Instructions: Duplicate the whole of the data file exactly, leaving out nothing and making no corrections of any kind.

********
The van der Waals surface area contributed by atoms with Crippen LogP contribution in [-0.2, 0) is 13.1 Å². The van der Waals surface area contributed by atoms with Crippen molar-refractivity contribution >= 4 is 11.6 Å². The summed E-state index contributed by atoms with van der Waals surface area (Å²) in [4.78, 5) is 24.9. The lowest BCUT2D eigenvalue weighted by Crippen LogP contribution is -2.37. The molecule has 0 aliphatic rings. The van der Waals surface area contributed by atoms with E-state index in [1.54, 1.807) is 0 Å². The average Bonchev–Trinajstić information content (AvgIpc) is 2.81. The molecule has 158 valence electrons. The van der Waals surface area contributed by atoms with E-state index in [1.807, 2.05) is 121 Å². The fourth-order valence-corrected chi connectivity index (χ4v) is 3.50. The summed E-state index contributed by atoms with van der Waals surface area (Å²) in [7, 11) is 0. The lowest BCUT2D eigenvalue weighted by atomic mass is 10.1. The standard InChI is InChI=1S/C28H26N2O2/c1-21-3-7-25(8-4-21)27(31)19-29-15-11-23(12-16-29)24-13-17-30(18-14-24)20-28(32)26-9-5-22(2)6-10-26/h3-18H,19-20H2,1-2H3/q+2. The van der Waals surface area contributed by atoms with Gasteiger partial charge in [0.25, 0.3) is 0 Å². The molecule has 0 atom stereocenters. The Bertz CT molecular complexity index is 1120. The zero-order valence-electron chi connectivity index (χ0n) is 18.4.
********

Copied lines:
The van der Waals surface area contributed by atoms with Crippen LogP contribution in [-0.2, 0) is 13.1 Å². The van der Waals surface area contributed by atoms with Crippen molar-refractivity contribution >= 4 is 11.6 Å². The summed E-state index contributed by atoms with van der Waals surface area (Å²) in [4.78, 5) is 24.9. The lowest BCUT2D eigenvalue weighted by Crippen LogP contribution is -2.37. The molecule has 0 aliphatic rings. The van der Waals surface area contributed by atoms with E-state index in [1.54, 1.807) is 0 Å². The average Bonchev–Trinajstić information content (AvgIpc) is 2.81. The molecule has 158 valence electrons. The van der Waals surface area contributed by atoms with E-state index in [1.807, 2.05) is 121 Å². The fourth-order valence-corrected chi connectivity index (χ4v) is 3.50. The summed E-state index contributed by atoms with van der Waals surface area (Å²) in [7, 11) is 0. The lowest BCUT2D eigenvalue weighted by atomic mass is 10.1. The standard InChI is InChI=1S/C28H26N2O2/c1-21-3-7-25(8-4-21)27(31)19-29-15-11-23(12-16-29)24-13-17-30(18-14-24)20-28(32)26-9-5-22(2)6-10-26/h3-18H,19-20H2,1-2H3/q+2. The van der Waals surface area contributed by atoms with Gasteiger partial charge in [0.25, 0.3) is 0 Å². The molecule has 0 atom stereocenters. The Bertz CT molecular complexity index is 1120. The zero-order valence-electron chi connectivity index (χ0n) is 18.4.